Protocol - Biomarker of exposure to nicotine-containing products - Urine
Protocol Name from Source:
NA - see source
A biospecimen is collected from the respondent to measure cotinine, a marker of either smoking or of environmental tobacco smoke exposure. One of the most common methods is via a urine sample obtained from the respondent. Cotinine in urine is measured by gas chromatography mass spectrometry (GC-MS).
The respondent is asked to urinate in a sterile 90-mL urine specimen container. Children above the age of 10 and adults can self-collect the urine. The specimen should be refrigerated immediately after collection. Aliquot 3mLs into a 4 mL cryovial. Freeze the cryovial at -20°C until analysis. If the samples need to be stored greater than 1 year freeze at -80°C.
Gas chromatography mass spectrometry (GC-MS) is the preferred method to accurately measure cotinine in urine samples. (See source references for details.) The limit of detection is 0.20 ng/mL. A result of 100 ng/mL urinary cotinine or more is indicative of an active smoker.
Personnel and Training Required
Urine samples can be self-collected by children aged 10 or older with adequate instructions. A laboratory technician trained to process and analyze biological specimens is necessary to analyze urine samples.
Standard urine collection supplies that have been sterilized. Laboratory supplies and instruments are needed to measure cotinine in biological fluids. Biological samples may be shipped using appropriate shipping procedures to laboratories that specialize in these types of analysis.
|Average time of greater than 15 minutes in an unaffected individual||No|
|Specialized requirements for biospecimen collection||No|
Mode of Administration
Child, Adolescent, Adult, Senior, Pregnancy
Caffeine may interfere with the accuracy of the results. During the gas chromatography analysis, this interference can be minimized by ramping up the temperature and eluting the caffeine later than the cotinine.
May 12, 2010
Cotinine is a major metabolite of nicotine and is an indicator of exposure to nicotine from tobacco or other nicotine containing products.
To assess smoking and environmental tobacco smoke (ETS) exposure by measuring cotinine, a metabolite of nicotine. To screen for tobacco use and quantity and to estimate exposure to secondhand smoke (SHS) and all tobacco exposure. Also used as an outcome measure in smoking cessation trials to determine if an individual has quit smoking.
Urine is easily collected and with the proper laboratory equipment, cotinine can be measured accurately from a sterile urine sample. Urinary cotinine is a frequently measured biomarker and produces more quantifiable results than other metabolites.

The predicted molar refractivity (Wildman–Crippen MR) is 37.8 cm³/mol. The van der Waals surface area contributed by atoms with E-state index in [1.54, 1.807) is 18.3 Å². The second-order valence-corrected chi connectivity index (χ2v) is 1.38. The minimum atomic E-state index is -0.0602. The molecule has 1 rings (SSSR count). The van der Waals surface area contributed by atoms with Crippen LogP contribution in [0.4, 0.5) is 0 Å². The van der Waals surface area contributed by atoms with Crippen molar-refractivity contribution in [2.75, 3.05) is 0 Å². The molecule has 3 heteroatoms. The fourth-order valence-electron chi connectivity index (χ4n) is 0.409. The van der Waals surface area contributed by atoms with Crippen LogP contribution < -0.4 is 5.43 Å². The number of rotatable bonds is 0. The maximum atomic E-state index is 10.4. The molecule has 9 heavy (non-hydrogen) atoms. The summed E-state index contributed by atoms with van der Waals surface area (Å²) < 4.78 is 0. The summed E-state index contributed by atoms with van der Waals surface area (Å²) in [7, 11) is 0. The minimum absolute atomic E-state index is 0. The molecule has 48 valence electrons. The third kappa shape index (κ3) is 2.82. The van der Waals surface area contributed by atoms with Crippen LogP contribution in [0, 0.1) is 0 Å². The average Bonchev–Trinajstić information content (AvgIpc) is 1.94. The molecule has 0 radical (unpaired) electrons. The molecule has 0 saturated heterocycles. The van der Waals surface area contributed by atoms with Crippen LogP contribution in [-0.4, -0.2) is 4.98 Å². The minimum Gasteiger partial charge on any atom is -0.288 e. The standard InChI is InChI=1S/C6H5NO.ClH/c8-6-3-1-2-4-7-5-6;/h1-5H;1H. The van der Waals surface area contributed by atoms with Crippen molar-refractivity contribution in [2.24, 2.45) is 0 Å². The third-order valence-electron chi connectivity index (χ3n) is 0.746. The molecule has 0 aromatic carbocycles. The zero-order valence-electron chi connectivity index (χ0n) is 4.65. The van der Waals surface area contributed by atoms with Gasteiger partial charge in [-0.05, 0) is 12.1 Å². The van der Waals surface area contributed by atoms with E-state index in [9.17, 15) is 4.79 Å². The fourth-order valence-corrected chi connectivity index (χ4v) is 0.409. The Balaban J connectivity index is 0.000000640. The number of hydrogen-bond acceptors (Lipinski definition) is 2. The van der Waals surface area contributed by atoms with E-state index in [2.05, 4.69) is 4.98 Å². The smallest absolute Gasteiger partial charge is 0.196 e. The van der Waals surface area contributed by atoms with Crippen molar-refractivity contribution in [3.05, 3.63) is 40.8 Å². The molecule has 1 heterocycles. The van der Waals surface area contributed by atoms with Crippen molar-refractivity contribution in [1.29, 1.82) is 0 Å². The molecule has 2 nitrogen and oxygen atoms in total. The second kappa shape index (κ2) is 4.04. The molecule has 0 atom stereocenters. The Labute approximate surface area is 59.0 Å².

There are other assays (e.g., radioimmunoassay and enzyme-linked immunosorbent assays) used to measure cotinine but gas chromatography mass spectrometry (GC-MS) is preferred.
|Common Data Elements (CDE)||Person Urine Cotinine Assay Concentration Level Code||3061171||CDE Browser|
|Logical Observation Identifiers Names and Codes (LOINC)||Resp urine assay smoke exp proto||62641-6||LOINC|
Process and Review
The [link[phenx.org/node/118|Expert Review Panel #6]] (ERP 6) reviewed the measures in the Respiratory domain.
Guidance from ERP 6 includes:
- Revised descriptions of the measure
- Changed the name of the measure from "Urine Assay for Tobacco Smoke Exposure" to "Biomarker of Exposure to Nicotine-containing Products"
Previous version can be found in the Toolkit archive ([link[www.phenxtoolkit.org/index.php?pageLink=browse.archive.protocols&id=90000|link]])
Man, C. N., L.-H. Gam, Ismail, S., Lajis, R., Awang, R. 2006. Simple, rapid and sensitive assay method for simultaneous quantification of urinary nicotine and cotinine using gas chromatography-mass spectrometry. J of Chromatography B 844(2): 322-327.
Avila-Tang E, Al-Delaimy WK, Ashley DL, Benowitz N, Bernert JT, Kim S, Samet JM, Hecht SS. (2013). Assessing secondhand smoke using biological markers. Tob Control, 22(3): 164-871.
Benowitz, N.L. (1999). Biomarkers of Environmental Tobacco Smoke Exposure. Environ Health Perspect. 107(Suppl 2):3 49-355.
Benowitz, N. L. (1996). Cotinine as a biomarker of environmental tobacco smoke exposure. Epidemiol Rev, 18(2), 188-204.
Dhar, P. (2004). Measuring tobacco smoke exposure: quantifying nicotine/cotinine concentration in biological samples by colorimetry, chromatography and immunoassay methods. J Pharm Biomed Anal, 35(2004), 155-168.
Kuo, H.W., Yang, J.S., Chiu, M.C. (2002). Determination of urinary and salivary cotinine using gas and liquid chromatography and enzyme-linked immunosorbent assay. J Chromatogr B Analyt Technol Biomed Life Sci. 768(2):297-303.